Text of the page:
Apolipoprotein E4 (apoE4) is the most prevalent genetic risk factor for Alzheimer's disease (AD). Epidemiological studies revealed that consumption of docosahexaenoic acid (DHA: 22:6 (ω3)), a major brain polyunsaturated fatty acid, is protective for AD and that elevated cholesterol levels are an AD risk factor. We presently investigated the extent to which the pathological effects of apoE4 in vivo can be prevented by consuming fish oil (DHA) or can be modified by cholesterol. Accordingly, apoE3- and apoE4-targeted replacement mice were subjected, following weaning, to a fish oil diet enriched in DHA and to a cholesterol-containing diet under regular and enriched environments. Cholesterol metabolism in the hippocampus and the corresponding phospholipid and fatty acid levels were affected by fish oil (DHA) and cholesterol diets and by environmental stimulation. Importantly, cholesterol metabolism and the fatty acid levels were not affected by apoE4. The phospholipid levels were, however, affected by apoE4. This effect was most pronounced in the cholesterol-fed mice and was abolished by the fish oil (DHA) diet. ApoE4 elevated hippocampal intraneuronal amyloid-β levels under regular conditions and lowered them following environmental stimulation, relative to those of the apoE3 mice. ApoE4 also elevated the levels of the presynaptic transporters Vglut and Vgat, and decreased behavioral performance in an object recognition test. Importantly, all of these apoE4 phenotypes were abolished by the fish oil (DHA) diet, whereas the cholesterol diet modified them. These findings suggest that a fish oil (DHA) diet could be used to attenuate the effects of apoE4 in AD.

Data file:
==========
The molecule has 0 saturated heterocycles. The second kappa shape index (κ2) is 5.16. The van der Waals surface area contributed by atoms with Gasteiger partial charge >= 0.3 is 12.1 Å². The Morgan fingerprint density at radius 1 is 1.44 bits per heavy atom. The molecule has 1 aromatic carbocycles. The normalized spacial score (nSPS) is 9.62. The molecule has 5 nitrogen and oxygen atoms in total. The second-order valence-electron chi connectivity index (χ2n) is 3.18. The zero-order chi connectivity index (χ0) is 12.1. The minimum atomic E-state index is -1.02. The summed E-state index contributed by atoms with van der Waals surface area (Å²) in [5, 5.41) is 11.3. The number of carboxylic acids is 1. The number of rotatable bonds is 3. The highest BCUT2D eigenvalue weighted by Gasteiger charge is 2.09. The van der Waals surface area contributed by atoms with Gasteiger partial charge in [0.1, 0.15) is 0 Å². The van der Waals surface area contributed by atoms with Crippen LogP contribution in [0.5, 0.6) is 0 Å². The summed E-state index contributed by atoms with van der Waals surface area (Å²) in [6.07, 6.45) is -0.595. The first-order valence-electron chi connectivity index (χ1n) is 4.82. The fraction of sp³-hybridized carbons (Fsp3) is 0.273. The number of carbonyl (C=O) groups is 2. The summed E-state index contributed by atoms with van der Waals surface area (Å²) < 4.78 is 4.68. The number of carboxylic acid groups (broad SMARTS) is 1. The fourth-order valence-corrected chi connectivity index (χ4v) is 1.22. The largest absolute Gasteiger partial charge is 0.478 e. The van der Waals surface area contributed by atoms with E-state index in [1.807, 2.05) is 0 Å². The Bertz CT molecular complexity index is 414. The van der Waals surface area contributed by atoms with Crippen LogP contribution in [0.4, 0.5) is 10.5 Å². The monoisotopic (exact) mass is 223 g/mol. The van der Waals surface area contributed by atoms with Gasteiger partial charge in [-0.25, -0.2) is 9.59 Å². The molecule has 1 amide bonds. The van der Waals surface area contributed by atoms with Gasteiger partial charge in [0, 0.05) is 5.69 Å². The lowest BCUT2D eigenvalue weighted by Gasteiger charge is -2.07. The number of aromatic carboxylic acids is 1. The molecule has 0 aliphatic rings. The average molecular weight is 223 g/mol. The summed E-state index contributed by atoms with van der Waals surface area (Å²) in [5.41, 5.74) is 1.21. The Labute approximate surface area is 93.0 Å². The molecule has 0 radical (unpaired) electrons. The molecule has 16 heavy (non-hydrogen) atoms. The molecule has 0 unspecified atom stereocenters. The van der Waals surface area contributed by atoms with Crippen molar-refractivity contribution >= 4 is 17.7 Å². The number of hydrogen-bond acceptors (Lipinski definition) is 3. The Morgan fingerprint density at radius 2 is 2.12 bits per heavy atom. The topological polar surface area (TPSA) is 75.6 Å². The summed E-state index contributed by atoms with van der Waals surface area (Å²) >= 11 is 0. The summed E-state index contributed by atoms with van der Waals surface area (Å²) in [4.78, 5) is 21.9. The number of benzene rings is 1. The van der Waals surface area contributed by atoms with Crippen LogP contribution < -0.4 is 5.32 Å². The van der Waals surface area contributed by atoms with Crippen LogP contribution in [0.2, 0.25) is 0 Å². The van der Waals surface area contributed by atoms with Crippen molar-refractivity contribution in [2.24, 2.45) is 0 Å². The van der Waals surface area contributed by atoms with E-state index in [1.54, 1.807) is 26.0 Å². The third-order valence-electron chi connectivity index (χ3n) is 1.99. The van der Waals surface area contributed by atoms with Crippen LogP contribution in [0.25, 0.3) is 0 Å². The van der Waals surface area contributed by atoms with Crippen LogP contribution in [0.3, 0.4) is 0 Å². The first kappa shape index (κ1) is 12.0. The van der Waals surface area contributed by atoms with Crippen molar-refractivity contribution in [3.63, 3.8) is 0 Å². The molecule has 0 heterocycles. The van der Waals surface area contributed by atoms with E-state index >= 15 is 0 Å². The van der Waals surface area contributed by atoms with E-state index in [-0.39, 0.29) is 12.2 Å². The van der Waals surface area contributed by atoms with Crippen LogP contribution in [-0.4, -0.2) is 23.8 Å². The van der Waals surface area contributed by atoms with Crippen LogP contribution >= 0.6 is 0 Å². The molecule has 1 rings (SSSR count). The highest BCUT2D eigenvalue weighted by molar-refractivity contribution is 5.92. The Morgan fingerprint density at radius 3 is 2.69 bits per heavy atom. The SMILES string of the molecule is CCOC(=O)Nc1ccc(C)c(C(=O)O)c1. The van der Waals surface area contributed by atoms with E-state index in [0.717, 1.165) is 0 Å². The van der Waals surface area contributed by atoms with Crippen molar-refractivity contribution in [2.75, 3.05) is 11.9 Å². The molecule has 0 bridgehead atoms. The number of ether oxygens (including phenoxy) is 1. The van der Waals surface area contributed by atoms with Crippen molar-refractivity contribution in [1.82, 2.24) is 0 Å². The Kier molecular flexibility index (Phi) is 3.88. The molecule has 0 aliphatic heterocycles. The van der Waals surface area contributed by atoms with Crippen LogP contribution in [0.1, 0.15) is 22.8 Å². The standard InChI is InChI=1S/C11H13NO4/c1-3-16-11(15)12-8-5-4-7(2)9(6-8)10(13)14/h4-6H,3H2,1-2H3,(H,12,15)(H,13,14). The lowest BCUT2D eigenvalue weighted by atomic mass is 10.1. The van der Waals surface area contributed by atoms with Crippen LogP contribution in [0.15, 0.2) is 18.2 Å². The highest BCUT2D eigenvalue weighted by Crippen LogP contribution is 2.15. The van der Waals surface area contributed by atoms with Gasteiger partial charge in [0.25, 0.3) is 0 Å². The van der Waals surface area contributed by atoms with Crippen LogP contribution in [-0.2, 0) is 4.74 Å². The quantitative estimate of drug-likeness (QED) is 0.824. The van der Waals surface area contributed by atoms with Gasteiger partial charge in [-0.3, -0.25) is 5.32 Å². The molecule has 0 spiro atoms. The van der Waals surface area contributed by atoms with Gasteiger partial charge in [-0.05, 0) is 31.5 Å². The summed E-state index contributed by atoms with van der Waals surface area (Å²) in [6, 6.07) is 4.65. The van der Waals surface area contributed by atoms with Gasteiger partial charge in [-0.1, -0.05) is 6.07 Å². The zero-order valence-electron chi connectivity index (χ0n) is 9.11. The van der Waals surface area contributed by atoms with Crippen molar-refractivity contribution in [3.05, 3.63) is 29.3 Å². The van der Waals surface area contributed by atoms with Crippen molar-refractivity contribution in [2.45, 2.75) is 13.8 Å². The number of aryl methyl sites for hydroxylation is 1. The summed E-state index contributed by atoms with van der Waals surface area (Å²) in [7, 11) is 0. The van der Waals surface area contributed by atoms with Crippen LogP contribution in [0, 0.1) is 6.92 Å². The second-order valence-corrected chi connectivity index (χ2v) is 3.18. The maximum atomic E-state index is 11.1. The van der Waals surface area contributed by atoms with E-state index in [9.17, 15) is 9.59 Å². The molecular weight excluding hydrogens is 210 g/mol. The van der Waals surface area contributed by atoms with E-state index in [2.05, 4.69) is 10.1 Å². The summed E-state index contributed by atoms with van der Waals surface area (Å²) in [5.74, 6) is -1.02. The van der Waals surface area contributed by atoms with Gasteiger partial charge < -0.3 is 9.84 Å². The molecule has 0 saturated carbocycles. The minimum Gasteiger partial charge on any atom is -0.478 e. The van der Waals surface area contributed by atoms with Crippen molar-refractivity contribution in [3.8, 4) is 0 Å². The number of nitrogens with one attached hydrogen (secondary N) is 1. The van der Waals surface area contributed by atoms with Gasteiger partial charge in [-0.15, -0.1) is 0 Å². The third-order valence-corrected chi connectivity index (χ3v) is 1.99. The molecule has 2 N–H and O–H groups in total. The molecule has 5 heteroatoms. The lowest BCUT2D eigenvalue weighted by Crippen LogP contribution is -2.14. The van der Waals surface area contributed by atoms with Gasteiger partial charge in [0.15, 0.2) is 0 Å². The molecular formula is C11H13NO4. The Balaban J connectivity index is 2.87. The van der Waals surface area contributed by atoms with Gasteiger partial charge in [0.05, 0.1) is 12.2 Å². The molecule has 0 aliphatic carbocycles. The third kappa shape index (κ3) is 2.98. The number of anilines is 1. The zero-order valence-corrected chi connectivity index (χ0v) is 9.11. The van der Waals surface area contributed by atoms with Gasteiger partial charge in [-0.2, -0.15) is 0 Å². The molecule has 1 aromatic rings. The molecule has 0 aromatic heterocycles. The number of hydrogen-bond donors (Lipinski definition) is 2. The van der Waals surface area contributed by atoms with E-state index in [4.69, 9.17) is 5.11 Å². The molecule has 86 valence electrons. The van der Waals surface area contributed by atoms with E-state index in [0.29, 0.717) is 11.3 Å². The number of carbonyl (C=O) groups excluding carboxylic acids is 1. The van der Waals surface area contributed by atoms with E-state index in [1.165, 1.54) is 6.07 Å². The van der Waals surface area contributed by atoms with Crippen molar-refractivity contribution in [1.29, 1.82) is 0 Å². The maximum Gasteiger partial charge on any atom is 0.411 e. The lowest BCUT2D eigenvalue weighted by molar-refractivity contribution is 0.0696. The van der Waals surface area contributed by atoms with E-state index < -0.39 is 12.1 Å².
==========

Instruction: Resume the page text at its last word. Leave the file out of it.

- Alzheimer's disease
- apolipoprotein E4